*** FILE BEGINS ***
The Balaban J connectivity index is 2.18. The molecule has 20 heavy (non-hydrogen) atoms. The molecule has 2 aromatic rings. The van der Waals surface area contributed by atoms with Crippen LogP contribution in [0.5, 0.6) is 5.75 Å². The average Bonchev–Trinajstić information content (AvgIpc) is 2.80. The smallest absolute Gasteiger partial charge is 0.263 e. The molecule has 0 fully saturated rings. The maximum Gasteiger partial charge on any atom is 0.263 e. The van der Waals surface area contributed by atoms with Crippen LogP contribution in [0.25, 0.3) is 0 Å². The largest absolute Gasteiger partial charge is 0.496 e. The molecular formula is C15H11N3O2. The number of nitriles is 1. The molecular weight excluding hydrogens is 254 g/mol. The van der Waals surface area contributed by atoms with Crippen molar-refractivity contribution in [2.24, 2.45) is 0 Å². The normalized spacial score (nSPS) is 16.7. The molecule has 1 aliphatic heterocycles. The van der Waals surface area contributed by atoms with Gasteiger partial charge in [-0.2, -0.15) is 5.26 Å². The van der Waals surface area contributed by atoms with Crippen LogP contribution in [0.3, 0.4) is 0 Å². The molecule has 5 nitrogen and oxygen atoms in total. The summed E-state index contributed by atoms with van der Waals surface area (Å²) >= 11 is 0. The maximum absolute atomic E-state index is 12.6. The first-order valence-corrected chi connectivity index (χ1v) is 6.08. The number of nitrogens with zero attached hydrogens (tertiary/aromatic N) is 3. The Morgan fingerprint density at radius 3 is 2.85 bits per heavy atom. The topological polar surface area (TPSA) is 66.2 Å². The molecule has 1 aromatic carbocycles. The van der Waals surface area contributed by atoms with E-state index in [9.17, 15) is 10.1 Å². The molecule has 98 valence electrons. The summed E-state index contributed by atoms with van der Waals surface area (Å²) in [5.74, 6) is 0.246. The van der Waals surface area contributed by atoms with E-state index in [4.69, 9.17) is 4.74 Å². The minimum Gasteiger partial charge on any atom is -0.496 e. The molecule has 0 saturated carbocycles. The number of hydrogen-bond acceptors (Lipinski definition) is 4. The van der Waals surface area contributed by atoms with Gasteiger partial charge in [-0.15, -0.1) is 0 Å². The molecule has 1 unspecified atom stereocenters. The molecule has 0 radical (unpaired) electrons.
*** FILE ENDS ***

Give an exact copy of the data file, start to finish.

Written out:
The Balaban J connectivity index is 2.18. The molecule has 20 heavy (non-hydrogen) atoms. The molecule has 2 aromatic rings. The van der Waals surface area contributed by atoms with Crippen LogP contribution in [0.5, 0.6) is 5.75 Å². The average Bonchev–Trinajstić information content (AvgIpc) is 2.80. The smallest absolute Gasteiger partial charge is 0.263 e. The molecule has 0 fully saturated rings. The maximum Gasteiger partial charge on any atom is 0.263 e. The van der Waals surface area contributed by atoms with Crippen LogP contribution in [0.25, 0.3) is 0 Å². The largest absolute Gasteiger partial charge is 0.496 e. The molecular formula is C15H11N3O2. The number of nitriles is 1. The molecular weight excluding hydrogens is 254 g/mol. The van der Waals surface area contributed by atoms with Crippen molar-refractivity contribution in [2.24, 2.45) is 0 Å². The normalized spacial score (nSPS) is 16.7. The molecule has 1 aliphatic heterocycles. The van der Waals surface area contributed by atoms with Gasteiger partial charge in [-0.2, -0.15) is 5.26 Å². The van der Waals surface area contributed by atoms with Crippen LogP contribution in [0.3, 0.4) is 0 Å². The molecule has 5 nitrogen and oxygen atoms in total. The summed E-state index contributed by atoms with van der Waals surface area (Å²) >= 11 is 0. The maximum absolute atomic E-state index is 12.6. The first-order valence-corrected chi connectivity index (χ1v) is 6.08. The number of nitrogens with zero attached hydrogens (tertiary/aromatic N) is 3. The Morgan fingerprint density at radius 3 is 2.85 bits per heavy atom. The topological polar surface area (TPSA) is 66.2 Å². The molecule has 1 aromatic carbocycles. The van der Waals surface area contributed by atoms with E-state index in [9.17, 15) is 10.1 Å². The molecule has 98 valence electrons. The summed E-state index contributed by atoms with van der Waals surface area (Å²) in [5.74, 6) is 0.246. The van der Waals surface area contributed by atoms with E-state index in [4.69, 9.17) is 4.74 Å². The minimum Gasteiger partial charge on any atom is -0.496 e. The molecule has 0 saturated carbocycles. The number of hydrogen-bond acceptors (Lipinski definition) is 4. The van der Waals surface area contributed by atoms with Gasteiger partial charge in [-0.15, -0.1) is 0 Å². The molecule has 1 unspecified atom stereocenters. The molecule has 0 radical (unpaired) electrons.